Movie Review: ‘The Birth of a Nation’ Is A Worthy First Feature

If you have followed movie news at all for the last several months then you know all about Nate Parker and his alleged rape of a fellow college student. This event happened more than a decade ago and he was acquitted of the charge, but it has been all anyone can talk about when it comes to his new film. Which is kind of sad, because it’s a pretty decently made film about an important man in the history of American slavery.

That man is Nat Turner (played by Nate Parker) and he was an educated slave that was used by his master to preach submission by using the Bible. You see, Nat taught himself how to read by sneaking books at a very young age, and luckily when his white masters wife caught him she was excited to train him further. Sadly, the only book she let him to read was the Bible and so he was easily persuaded by the only text he would ever know.

As an adult, his masters farm came under hardship and so he used Nat to help other farmers slaves listen to their masters more. The movie doesn’t show how successful Nat was at this, but it does show the atrocities he saw during his journeys and the slow transformation of his master into a slave whipping piece of shit. His master his played Armie Hammer in a role that could truly have been played by anyone. On the other hand, Jackie Earl Haley is a solid bigot from moment one and provides the movie a villain. 

Either way, the real fireworks finally begin when Nat decides to get a group of slaves together to murder all their masters in the middle of the night. It’s pretty violent shit, but it feels well earned. I wouldn’t say that it feels righteous to watch these guys murder a bunch of slave owning pricks, but you certainly won’t bat an eye for them. Yet, you are also unlikely to bat an eye for Nat either. Despite taking up most of the run time, Nat feels aloof and his story is a bit generic. We briefly see his childhood, but it mostly feels like a set up for an eventual show down.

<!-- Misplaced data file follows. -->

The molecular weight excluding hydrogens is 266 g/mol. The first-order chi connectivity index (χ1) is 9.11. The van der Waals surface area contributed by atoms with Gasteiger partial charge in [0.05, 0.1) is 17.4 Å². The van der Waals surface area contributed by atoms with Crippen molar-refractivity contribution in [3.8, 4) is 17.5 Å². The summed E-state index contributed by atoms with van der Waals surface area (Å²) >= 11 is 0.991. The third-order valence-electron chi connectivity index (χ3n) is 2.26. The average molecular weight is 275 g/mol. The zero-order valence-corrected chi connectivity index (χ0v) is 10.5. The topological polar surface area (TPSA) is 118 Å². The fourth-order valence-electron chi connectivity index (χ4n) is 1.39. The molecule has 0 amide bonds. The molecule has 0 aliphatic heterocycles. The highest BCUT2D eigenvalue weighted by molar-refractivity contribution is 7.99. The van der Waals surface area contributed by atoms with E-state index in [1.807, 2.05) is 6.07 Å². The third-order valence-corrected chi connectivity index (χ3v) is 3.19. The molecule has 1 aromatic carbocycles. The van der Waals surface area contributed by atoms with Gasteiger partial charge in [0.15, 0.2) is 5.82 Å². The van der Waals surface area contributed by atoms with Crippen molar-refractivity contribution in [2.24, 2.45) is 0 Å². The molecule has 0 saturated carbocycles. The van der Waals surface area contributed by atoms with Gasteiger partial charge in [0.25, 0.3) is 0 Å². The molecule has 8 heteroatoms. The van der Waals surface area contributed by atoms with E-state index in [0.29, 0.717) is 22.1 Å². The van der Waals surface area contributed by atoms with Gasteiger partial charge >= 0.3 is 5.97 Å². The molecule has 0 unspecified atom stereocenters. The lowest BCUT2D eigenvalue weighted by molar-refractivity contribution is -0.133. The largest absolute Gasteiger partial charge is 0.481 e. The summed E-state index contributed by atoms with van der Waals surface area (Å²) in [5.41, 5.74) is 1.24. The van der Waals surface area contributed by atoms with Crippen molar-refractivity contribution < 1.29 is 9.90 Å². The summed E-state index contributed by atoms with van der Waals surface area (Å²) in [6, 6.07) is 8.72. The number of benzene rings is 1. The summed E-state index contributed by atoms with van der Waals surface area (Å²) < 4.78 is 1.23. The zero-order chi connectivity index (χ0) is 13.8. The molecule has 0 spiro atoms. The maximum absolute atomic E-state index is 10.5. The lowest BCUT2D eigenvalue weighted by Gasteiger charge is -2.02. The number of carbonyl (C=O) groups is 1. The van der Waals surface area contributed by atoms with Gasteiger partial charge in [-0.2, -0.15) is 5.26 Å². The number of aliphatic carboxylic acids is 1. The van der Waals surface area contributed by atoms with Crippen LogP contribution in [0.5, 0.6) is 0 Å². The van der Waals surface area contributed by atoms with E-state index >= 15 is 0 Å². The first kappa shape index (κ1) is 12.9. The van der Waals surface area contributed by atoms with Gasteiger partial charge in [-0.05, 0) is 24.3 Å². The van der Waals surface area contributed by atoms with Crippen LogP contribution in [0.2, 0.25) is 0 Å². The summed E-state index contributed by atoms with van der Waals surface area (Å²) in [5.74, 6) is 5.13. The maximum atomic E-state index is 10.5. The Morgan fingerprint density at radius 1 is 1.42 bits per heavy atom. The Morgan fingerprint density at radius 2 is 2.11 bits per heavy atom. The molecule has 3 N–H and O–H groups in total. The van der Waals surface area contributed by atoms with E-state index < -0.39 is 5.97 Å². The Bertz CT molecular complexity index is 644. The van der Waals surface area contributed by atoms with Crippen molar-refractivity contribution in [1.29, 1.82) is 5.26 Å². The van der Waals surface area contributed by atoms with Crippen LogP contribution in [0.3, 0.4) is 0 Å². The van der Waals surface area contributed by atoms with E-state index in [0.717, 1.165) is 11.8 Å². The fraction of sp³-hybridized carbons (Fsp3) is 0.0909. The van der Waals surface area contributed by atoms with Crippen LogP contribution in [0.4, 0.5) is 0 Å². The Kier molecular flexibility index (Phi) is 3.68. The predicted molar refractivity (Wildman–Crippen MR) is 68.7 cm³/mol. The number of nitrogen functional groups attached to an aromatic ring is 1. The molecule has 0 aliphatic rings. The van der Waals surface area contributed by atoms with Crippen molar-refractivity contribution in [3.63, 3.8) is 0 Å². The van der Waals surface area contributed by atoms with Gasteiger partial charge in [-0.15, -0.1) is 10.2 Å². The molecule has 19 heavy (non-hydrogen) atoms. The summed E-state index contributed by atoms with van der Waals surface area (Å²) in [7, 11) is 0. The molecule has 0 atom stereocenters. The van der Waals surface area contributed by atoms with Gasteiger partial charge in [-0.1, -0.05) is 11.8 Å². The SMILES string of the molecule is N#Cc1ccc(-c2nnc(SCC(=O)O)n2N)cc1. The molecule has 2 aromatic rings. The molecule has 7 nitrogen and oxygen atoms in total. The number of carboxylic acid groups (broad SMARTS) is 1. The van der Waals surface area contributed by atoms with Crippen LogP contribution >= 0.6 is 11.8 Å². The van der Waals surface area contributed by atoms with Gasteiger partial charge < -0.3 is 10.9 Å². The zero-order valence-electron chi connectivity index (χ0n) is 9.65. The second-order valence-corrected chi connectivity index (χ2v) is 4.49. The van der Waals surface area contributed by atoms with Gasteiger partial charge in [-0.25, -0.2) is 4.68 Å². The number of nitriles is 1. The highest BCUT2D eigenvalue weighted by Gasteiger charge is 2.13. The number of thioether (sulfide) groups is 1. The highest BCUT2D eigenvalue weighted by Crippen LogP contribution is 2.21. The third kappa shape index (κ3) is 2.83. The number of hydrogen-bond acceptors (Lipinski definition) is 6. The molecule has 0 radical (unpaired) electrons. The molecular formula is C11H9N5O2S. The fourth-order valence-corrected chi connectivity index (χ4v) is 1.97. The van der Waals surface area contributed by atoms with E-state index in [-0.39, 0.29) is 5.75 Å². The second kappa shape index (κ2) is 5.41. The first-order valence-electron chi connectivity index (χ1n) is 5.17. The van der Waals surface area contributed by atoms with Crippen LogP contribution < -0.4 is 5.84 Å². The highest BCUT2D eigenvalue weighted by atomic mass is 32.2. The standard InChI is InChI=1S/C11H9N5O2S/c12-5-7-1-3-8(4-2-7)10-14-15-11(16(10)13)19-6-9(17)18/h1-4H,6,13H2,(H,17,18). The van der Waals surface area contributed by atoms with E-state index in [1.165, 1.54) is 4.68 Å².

Still, ‘The Birth of a Nation’ is pretty good for a directorial debut and it’s an important story. I think it could have been told better and the writing could have been more memorable, but a solid flow makes the second half pretty engaging. Is the movie going to light up awards season? I highly doubt it. The basic plot is all stuff we’ve seen before and their are no Oscar worthy performances or anything. Still, if you are interested in this period of history or just simply want to support talented black filmmakers then this is the movie for you.

Nathan Ligon

Film / Theater / Music Critic at Red Carpet Crash
The son of Executive Producer Jon Ligon, Nathan has spent his life in the company of filmmakers and some of the best musicians in Dallas, TX. He has since become a highly viewed critic and short filmmaker for Red Carpet Crash and Shot & Cut Films.
Nathan Ligon

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